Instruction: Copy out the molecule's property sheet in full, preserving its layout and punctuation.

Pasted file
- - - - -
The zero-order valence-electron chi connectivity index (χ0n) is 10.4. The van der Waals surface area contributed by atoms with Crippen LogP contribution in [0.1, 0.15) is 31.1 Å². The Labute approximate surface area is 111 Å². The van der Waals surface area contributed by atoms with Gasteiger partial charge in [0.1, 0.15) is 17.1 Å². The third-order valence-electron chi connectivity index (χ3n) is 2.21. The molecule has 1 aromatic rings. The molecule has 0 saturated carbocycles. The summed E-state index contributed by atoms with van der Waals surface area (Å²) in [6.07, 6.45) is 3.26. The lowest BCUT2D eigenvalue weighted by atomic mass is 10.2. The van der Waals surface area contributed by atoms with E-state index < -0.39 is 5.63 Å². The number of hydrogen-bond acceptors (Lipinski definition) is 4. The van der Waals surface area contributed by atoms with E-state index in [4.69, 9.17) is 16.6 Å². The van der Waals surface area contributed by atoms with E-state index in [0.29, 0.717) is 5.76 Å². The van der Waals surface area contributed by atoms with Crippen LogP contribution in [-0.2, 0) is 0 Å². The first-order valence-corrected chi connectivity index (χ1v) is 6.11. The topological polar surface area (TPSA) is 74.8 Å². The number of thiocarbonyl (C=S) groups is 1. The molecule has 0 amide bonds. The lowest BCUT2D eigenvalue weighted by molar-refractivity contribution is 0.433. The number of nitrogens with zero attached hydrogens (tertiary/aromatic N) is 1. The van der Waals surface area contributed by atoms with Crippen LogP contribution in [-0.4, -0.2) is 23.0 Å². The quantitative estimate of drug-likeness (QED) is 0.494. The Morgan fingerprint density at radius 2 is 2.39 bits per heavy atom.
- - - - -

The zero-order valence-electron chi connectivity index (χ0n) is 10.4. The van der Waals surface area contributed by atoms with Crippen LogP contribution in [0.1, 0.15) is 31.1 Å². The Labute approximate surface area is 111 Å². The van der Waals surface area contributed by atoms with Gasteiger partial charge in [0.1, 0.15) is 17.1 Å². The third-order valence-electron chi connectivity index (χ3n) is 2.21. The molecule has 1 aromatic rings. The molecule has 0 saturated carbocycles. The summed E-state index contributed by atoms with van der Waals surface area (Å²) in [6.07, 6.45) is 3.26. The lowest BCUT2D eigenvalue weighted by atomic mass is 10.2. The van der Waals surface area contributed by atoms with E-state index < -0.39 is 5.63 Å². The number of hydrogen-bond acceptors (Lipinski definition) is 4. The van der Waals surface area contributed by atoms with E-state index in [4.69, 9.17) is 16.6 Å². The van der Waals surface area contributed by atoms with E-state index in [0.29, 0.717) is 5.76 Å². The van der Waals surface area contributed by atoms with Crippen LogP contribution in [-0.2, 0) is 0 Å². The first-order valence-corrected chi connectivity index (χ1v) is 6.11. The topological polar surface area (TPSA) is 74.8 Å². The number of thiocarbonyl (C=S) groups is 1. The molecule has 0 amide bonds. The lowest BCUT2D eigenvalue weighted by molar-refractivity contribution is 0.433. The number of nitrogens with zero attached hydrogens (tertiary/aromatic N) is 1. The van der Waals surface area contributed by atoms with Crippen LogP contribution in [-0.4, -0.2) is 23.0 Å². The quantitative estimate of drug-likeness (QED) is 0.494. The Morgan fingerprint density at radius 2 is 2.39 bits per heavy atom.